The Ford Model T engine was a 177 cu in (2.9 L) side-valve, reverse-flow cylinder head inline 4-cylinder engine. It produced 20 hp (14.9 kW) and offered a top speed of 45 mph (72 km/h).
It was produced for over 33 years and became one of the most successfully mass-produced engines in the world. It was designed to be affordable, easy to operate and repair, and above all, to be reliable. Let’s take a look at the history and the specifications.
Where and how it all began
Henry Ford developed the Ford Model T engine over several years, with the initial successful testing of the motor on Christmas eve in 1893. The engine was only functional for 30 seconds, but that was deemed a huge success at the time and enough to pursue further testing and development.
Official production of the engine did not commence until January 1907, when Ford and a small team started to manufacture the engine in a small Detroit factory located on Piquette Avenue.
The engine was officially released and shipped to its first customer on October 1, 1908. The Ford Model T automobile was a self-starting vehicle featuring a 177 cubic inch (2.9 L) side-valve four-cylinder engine that produced 20 hp (14.9 kW) and offered a top speed of 45 mph (72 km/h).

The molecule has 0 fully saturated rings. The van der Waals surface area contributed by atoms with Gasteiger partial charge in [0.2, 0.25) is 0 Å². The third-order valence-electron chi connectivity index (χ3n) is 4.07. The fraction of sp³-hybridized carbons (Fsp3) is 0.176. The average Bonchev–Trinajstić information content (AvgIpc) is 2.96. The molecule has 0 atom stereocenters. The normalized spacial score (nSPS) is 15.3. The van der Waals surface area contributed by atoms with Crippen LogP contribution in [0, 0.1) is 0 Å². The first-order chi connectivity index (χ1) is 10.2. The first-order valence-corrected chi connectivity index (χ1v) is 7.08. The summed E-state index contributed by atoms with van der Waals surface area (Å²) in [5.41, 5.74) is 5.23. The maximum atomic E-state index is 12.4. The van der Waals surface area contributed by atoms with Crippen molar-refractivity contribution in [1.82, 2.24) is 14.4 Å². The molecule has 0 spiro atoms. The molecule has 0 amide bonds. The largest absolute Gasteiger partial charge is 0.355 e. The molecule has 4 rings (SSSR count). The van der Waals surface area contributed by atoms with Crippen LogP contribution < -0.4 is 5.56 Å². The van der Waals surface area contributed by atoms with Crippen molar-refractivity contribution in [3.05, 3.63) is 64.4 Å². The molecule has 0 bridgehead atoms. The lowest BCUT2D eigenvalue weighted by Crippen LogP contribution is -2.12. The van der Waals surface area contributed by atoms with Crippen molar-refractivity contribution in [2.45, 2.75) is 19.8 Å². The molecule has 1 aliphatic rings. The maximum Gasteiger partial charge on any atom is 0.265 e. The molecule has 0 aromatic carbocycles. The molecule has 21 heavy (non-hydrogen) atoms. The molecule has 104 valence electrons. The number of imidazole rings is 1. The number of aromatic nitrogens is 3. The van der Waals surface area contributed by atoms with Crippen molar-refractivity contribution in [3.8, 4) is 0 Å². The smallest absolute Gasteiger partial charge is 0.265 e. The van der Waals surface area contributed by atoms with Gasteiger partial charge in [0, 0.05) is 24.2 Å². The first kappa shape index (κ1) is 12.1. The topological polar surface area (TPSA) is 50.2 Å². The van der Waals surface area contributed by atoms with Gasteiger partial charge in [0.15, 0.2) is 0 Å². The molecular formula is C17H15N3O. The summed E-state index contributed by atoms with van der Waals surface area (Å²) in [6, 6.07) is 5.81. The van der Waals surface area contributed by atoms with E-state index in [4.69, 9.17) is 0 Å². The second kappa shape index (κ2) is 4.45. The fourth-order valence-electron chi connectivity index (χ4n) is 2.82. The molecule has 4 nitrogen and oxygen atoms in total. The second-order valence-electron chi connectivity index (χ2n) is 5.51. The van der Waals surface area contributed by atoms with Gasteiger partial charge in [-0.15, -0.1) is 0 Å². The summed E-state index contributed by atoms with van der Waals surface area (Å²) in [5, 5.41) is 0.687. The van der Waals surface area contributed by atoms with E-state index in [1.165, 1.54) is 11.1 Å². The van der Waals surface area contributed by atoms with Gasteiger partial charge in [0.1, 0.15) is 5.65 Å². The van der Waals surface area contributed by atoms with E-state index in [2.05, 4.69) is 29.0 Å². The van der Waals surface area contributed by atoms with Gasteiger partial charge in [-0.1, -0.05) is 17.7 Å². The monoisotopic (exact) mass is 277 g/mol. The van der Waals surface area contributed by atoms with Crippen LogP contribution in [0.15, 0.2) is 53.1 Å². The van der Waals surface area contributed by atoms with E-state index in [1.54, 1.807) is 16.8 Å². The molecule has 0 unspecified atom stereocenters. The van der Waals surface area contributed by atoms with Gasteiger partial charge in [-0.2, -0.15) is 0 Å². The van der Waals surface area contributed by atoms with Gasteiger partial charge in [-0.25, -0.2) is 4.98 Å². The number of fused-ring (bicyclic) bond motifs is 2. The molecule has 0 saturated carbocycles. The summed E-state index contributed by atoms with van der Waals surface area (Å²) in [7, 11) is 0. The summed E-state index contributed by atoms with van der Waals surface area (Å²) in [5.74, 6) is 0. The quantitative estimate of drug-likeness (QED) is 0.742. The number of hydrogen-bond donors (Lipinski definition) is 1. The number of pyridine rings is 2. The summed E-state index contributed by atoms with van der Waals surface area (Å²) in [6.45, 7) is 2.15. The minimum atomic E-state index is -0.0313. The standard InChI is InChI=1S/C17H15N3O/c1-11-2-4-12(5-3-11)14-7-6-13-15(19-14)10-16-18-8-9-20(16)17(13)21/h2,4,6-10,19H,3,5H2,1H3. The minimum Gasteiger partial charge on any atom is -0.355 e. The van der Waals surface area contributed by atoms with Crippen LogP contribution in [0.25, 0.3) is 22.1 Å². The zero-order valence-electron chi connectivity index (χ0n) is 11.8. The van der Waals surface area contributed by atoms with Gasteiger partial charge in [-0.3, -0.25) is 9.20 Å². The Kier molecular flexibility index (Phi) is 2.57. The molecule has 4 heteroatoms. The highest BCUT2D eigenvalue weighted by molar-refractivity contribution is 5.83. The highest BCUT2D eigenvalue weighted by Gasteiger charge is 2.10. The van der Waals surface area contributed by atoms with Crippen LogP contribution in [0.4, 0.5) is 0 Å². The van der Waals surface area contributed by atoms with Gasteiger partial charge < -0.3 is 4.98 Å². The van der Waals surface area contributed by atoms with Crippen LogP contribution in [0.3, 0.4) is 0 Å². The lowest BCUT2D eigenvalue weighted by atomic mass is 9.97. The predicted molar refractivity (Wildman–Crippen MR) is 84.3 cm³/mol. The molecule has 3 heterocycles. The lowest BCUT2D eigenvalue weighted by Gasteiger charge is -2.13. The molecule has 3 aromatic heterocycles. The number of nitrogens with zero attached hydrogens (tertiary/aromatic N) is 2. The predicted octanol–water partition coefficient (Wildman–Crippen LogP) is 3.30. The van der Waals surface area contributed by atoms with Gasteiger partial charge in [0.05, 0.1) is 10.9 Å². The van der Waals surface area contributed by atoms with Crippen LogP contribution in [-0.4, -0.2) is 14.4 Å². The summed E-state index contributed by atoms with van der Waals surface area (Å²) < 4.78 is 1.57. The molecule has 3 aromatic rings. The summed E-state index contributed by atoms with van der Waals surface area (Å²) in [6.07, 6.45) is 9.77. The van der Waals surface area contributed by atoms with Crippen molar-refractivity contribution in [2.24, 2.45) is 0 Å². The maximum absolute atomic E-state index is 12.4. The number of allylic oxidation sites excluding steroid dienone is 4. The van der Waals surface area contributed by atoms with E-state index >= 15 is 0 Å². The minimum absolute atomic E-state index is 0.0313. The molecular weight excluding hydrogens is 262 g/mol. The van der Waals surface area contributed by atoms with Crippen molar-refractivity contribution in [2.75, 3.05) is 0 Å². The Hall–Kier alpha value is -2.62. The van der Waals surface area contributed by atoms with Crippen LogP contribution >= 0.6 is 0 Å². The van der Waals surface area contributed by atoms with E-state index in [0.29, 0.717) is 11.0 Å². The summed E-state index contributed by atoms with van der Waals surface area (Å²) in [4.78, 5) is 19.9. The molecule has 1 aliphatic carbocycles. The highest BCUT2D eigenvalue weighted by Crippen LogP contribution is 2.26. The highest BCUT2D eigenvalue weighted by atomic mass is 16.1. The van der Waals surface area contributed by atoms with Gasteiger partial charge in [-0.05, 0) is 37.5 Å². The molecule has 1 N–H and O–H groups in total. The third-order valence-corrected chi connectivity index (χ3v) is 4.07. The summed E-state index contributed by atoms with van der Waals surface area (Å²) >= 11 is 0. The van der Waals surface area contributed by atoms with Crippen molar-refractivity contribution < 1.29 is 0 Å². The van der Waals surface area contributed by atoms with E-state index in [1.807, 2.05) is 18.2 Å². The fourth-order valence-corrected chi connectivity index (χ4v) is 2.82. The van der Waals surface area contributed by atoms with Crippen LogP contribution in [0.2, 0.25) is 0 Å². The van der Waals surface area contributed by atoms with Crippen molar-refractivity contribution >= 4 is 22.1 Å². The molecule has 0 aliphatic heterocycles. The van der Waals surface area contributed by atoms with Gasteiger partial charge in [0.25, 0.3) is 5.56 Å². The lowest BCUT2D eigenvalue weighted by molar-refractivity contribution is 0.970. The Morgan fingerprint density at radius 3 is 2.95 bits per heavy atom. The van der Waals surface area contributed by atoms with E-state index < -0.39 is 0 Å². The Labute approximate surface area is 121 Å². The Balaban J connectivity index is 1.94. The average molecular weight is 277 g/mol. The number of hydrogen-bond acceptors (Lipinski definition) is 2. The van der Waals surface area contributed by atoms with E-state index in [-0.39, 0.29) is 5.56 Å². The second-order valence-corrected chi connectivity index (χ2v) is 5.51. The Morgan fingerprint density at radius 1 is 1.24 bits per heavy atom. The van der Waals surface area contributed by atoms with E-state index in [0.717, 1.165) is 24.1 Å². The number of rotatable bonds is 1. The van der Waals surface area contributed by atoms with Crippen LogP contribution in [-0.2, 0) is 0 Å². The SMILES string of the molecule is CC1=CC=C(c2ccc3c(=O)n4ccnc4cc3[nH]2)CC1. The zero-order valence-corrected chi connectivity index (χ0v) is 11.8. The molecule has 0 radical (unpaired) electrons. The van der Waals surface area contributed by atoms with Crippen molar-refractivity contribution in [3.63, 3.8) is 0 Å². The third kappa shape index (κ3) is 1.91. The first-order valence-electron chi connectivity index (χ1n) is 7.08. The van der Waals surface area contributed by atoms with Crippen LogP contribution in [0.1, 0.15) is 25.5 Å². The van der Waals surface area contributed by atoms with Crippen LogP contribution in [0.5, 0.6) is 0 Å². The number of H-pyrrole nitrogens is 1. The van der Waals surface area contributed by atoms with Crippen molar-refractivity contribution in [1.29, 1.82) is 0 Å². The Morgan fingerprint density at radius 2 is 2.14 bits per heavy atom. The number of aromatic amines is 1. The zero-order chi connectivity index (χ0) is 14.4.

Ford’s engine was the first to have its engine block and the crankcase cast as a single unit and was the first engine designed to have a removable cylinder head for easy access.
The vehicle was marketed by Ford to be affordable, simple to operate, and durable, and sold for $850, which was considered affordable but markedly higher than the average American income could afford.
The vehicle became a huge success and by the early 1920s, more than half of the registered vehicles in the world were made by Ford. In 1926, Ford ceased production of the Model T Ford, having sold more than 15 million vehicles.
Technical specifications of the Ford Model T engine
The engine's bore was 95.25 mm and its stroke was 101.6 mm. The Model T engine was intended to be a gasoline engine and had a fuel consumption of around 13–21 mpg (miles per gallon)/ 18–11 L/100 km. The engine had one carburetor, a side-draft, single-venturi unit with choke and throttle valves controlled manually.
Originally, the engine’s carburetor had no fuel pump and relied on gravity feeding of the fuel supply. This caused issues when the vehicle was low on fuel and particularly when using the vehicle on an accent (even mild hills), and the later Model T engines were fitted with an after-market fuel pump.
A market leader ahead of its time
The Ford Model T was a leader in engine design, claiming a number of firsts. At the time of production, it was the first to have a crankcase and engine block designed and manufactured as one single unit.
The engine was made using vanadium alloy steel, which was also a first at the time. At the time of manufacture, Vanadium steel offered superior strength whilst still being lightweight compared to engine models of a comparable time frame.